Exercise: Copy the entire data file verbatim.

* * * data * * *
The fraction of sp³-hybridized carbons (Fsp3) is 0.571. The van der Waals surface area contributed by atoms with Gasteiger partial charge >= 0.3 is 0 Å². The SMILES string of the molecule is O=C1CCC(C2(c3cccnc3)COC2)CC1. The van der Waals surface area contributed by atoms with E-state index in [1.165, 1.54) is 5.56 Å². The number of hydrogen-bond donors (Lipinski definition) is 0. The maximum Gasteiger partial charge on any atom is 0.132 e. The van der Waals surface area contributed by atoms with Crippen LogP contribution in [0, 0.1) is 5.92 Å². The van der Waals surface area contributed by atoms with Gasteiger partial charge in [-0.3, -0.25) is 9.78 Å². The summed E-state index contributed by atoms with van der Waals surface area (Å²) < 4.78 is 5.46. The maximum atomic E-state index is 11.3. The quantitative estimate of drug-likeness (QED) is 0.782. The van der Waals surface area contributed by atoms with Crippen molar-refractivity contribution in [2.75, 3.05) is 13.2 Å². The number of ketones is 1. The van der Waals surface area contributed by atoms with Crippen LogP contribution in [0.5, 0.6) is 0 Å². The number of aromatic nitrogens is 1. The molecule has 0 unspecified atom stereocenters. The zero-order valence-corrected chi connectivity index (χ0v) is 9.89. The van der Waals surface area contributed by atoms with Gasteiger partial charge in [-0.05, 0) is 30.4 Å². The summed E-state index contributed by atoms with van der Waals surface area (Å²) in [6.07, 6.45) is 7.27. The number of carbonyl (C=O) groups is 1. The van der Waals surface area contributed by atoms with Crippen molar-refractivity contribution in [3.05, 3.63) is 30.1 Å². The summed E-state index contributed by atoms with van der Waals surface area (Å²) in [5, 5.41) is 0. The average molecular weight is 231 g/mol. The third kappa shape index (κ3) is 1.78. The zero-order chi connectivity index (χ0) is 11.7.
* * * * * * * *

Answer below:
The fraction of sp³-hybridized carbons (Fsp3) is 0.571. The van der Waals surface area contributed by atoms with Gasteiger partial charge >= 0.3 is 0 Å². The SMILES string of the molecule is O=C1CCC(C2(c3cccnc3)COC2)CC1. The van der Waals surface area contributed by atoms with E-state index in [1.165, 1.54) is 5.56 Å². The number of hydrogen-bond donors (Lipinski definition) is 0. The maximum Gasteiger partial charge on any atom is 0.132 e. The van der Waals surface area contributed by atoms with Crippen LogP contribution in [0, 0.1) is 5.92 Å². The van der Waals surface area contributed by atoms with Gasteiger partial charge in [-0.3, -0.25) is 9.78 Å². The summed E-state index contributed by atoms with van der Waals surface area (Å²) < 4.78 is 5.46. The maximum atomic E-state index is 11.3. The quantitative estimate of drug-likeness (QED) is 0.782. The van der Waals surface area contributed by atoms with Crippen molar-refractivity contribution in [2.75, 3.05) is 13.2 Å². The number of ketones is 1. The van der Waals surface area contributed by atoms with Crippen LogP contribution in [0.5, 0.6) is 0 Å². The number of aromatic nitrogens is 1. The molecule has 0 unspecified atom stereocenters. The zero-order valence-corrected chi connectivity index (χ0v) is 9.89. The van der Waals surface area contributed by atoms with Gasteiger partial charge in [-0.05, 0) is 30.4 Å². The summed E-state index contributed by atoms with van der Waals surface area (Å²) in [6.07, 6.45) is 7.27. The number of carbonyl (C=O) groups is 1. The van der Waals surface area contributed by atoms with Crippen molar-refractivity contribution in [3.05, 3.63) is 30.1 Å². The summed E-state index contributed by atoms with van der Waals surface area (Å²) in [5, 5.41) is 0. The average molecular weight is 231 g/mol. The third kappa shape index (κ3) is 1.78. The zero-order chi connectivity index (χ0) is 11.7.